Meaningful art warms the heart…
Serigraph, Edition 27 of 125
“Sgaana Saahlaan Sdings means Two Finned Killerwhale. The imagery in this print focuses on the two dorsal fins. Attached to the body of the whale, they have no control over their direction or destination. The thin lines around the design represent the spray and the water that rolls off the body of the whale as it emerges from the depths to take a breath. With this new energy, it continues its journey, facing an ever-changing ocean landscape.
The first dorsal fin represents the discomfort and apprehension that comes with the unexpected changes in our lives. It braces itself for the next wave, the next plunge, engaging in a losing battle against the momentum of the whale. The thin lines between the dorsal fins form teeth, creating a mouth that represents a shared experience and a shift in our mindset. The second dorsal fin represents acceptance, resilience, and the positive energy that follows our ability to adapt. Once we recognize our apprehension, we are free to challenge it. To seek the positive within the negative and move forward with renewed energy.” – Cori Savard, 2022
Serigraph, Edition 7 of 81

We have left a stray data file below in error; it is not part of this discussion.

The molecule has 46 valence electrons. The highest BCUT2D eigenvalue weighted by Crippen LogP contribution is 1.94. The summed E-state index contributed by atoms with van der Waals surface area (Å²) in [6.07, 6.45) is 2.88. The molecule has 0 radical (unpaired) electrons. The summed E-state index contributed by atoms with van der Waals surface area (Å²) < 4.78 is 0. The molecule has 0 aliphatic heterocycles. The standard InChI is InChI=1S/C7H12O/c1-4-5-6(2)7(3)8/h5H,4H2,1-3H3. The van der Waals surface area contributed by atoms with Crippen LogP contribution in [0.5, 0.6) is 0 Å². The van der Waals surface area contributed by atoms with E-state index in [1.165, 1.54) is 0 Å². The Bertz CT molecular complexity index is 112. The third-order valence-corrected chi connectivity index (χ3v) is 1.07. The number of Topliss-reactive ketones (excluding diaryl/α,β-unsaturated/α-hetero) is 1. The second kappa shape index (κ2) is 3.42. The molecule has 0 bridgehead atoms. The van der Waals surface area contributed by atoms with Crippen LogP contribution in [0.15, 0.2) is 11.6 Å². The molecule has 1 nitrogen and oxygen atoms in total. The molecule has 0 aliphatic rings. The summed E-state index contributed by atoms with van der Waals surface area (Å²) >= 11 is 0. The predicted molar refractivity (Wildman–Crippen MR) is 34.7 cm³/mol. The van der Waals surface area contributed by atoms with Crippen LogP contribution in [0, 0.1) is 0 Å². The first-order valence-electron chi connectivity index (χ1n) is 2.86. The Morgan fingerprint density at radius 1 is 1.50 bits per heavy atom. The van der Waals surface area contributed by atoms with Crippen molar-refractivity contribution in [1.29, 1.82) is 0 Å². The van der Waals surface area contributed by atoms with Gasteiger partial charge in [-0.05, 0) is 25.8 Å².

“I went fishing with Reg and his friend Tom Wylie last summer. I was really taken because they were charged with excitement. They kept handing me a rod but I was just happy to watch because they were really interesting… When we went to the river to fish we were excited to know that we had replenished the food supply. Reg has constantly replenished the halibut and salmon supply for freezers in the village because he feels the need and so few people own boats.
The focus point in this piece of art is a Spring Salmon depicted with the face of Humanity. Traditionally, the native societies were established around fishing, hunting, and gathering. The most valuable resource was salmon. For thousands of years, salmon was the primary food source for the people on the Canadian Northwest Coast. As a result of overfishing came a time of scarcity. Salmon perished and humanity depended heavily on its return. Salmon is a powerful symbol of regeneration, prosperity, and renewal for the Haida people.
In the bottom right corner of this painting, Kuugan Jaad (also known as Mouse Woman) comes into sight. She is a character in many Haida legends. Mouse Woman is a supernatural being. She is the mother of Raven according to the mythology. She often appears in stories as a helper or advisor to those who are on a journey or to those who have crossed (or are about to cross) to another dimension (Spirit World or the unknown). She is highly respected as she offers great wisdom to restore order and balance. According to mythology, Mouse Woman can change shapes. She can be a big eyed mouse and change into a tiny human grandmother. However, in art, her appearance is mostly abstract.
When I’m creating a design, sometimes subconsciously Kuugan Jaad just appears in the art piece. Her form arises automatically during the creative process. It is striking because she is known to lend a helping hand to story characters in our legends.“ ~ Robert Davidson
Serigraph, Edition 26 of 97